She provides a good example from Part Five of the novel in which Schwartz comes out ahead, and in general I am completely on Schwartz’s side here: authors choose to repeat words for a reason, and barring strong contrary reasons translators should respect that choice. But it’s great to see the opposing points of view laid out so eloquently, and it should make each side more aware of the pluses and minuses.

Dino goes on to recount the debate that erupted when Janet Malcolm wrote her review of various Tolstoy translations in The New York Review of Books; the centerpiece was an evisceration of Richard Pevear and Larissa Volokhonsky, of which I thoroughly approved, but it also included an unfair attack on Schwartz for choosing to translate Tolstoy’s “образуется” with the odd “shapify” — however much you may disagree with that choice, it’s absurd to use it to judge an entire book by one of the great translators of our day.


  1. however much you may disagree with that choice, it’s absurd to use it to judge an entire book by one of the great translators of our day.

    Completely agree!

  2. Matthew Roth says

    Isolexism is very common in French, which, yes, as rich is it is, is not as diverse in vocabulary as in English (girls and daughters=fille) or end rhyming sounds…but nevertheless, it has a purpose.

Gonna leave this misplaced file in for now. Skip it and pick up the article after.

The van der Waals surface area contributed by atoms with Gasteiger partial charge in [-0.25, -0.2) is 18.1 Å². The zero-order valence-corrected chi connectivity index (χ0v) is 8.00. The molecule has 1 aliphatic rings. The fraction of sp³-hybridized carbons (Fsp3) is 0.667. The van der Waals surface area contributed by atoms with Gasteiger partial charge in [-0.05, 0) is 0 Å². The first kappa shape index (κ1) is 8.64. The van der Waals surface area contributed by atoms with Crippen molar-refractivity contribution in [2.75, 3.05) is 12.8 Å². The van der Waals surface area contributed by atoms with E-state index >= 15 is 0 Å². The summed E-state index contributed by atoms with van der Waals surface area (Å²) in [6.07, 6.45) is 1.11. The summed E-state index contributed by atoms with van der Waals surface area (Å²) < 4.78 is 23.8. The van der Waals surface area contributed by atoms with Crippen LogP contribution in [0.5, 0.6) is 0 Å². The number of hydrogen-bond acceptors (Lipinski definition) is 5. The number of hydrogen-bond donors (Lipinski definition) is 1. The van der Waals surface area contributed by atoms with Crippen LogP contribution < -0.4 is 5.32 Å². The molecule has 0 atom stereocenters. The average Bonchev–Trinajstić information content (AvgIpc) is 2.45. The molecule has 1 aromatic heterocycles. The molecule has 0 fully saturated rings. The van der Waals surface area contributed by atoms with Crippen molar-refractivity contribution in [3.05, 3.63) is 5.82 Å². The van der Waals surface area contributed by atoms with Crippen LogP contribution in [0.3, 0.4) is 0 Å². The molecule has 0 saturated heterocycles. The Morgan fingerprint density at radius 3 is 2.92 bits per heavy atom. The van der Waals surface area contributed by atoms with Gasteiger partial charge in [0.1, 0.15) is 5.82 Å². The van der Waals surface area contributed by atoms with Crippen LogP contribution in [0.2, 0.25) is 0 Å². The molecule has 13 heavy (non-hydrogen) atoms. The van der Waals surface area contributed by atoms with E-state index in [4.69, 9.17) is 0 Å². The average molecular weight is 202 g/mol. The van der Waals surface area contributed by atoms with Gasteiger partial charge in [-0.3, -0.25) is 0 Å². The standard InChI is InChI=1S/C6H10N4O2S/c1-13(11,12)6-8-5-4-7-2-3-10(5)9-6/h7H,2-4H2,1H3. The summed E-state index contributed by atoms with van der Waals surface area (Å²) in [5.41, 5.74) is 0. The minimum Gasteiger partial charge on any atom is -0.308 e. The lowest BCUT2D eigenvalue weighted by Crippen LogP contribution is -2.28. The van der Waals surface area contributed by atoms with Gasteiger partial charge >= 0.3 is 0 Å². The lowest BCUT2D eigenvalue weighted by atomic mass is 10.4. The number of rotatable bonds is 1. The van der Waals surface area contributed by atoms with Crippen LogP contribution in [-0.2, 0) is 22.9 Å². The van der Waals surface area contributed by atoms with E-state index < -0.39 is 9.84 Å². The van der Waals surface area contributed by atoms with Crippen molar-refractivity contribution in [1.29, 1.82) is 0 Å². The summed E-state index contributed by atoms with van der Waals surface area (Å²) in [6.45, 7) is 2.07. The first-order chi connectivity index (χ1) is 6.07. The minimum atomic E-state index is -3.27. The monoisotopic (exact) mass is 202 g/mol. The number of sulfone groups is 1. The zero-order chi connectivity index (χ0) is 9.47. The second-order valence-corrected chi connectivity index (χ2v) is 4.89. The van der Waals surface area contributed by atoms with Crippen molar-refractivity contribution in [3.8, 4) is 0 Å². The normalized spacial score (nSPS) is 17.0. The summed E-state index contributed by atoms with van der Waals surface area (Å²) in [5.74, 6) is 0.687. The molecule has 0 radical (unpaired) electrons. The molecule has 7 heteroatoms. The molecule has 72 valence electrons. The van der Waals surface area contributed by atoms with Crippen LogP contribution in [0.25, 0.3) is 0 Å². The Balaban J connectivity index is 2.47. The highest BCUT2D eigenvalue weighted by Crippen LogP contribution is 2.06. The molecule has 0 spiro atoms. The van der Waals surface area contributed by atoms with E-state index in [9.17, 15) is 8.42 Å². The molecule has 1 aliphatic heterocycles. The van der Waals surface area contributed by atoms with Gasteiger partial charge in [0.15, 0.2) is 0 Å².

In troubadour and trouvère poetry, sometimes it is impossible to repeat the isolexism in English. You also cannot always find words which mean the same in English as Occitan or French counterparts which also sound like each other, in tandem to the corresonding Romance words which sound alike… le jouet, la joie, le jeu, jouir all come to mind as examples of the latter. And as it turns out, joie and jouir are isolexical.

    Now, annoyingly, there’s not a verb form which corresponds to both our “rejoice” and “gaudeo, gaudere,” without the prefix. (And in fairness, jouir is from a hypothetical modification of thhe infinitive gaudere…)

  3. It seems that the maxim “avoid repetition” has taken very strong roots in many European cultures. Not long ago I was writing something online in a discussion related to language and translations, using repetition as a means to underline a point, and received several comments along the lines of “don’t repeat these words, try to substitute synonyms” etc. It seems that many are unable to see when repetition is meant to convey a meaning, and instead of appreciating its aesthetics, they are hindered by a reflective “repetition is bad” left in their brains since their school days.

  4. Matthew Roth says

    True, but I would say avoid unnecessary repetition, therefore allowing for this, for assonance or consonance, isolexism, etc.

  5. True, but I would say avoid unnecessary repetition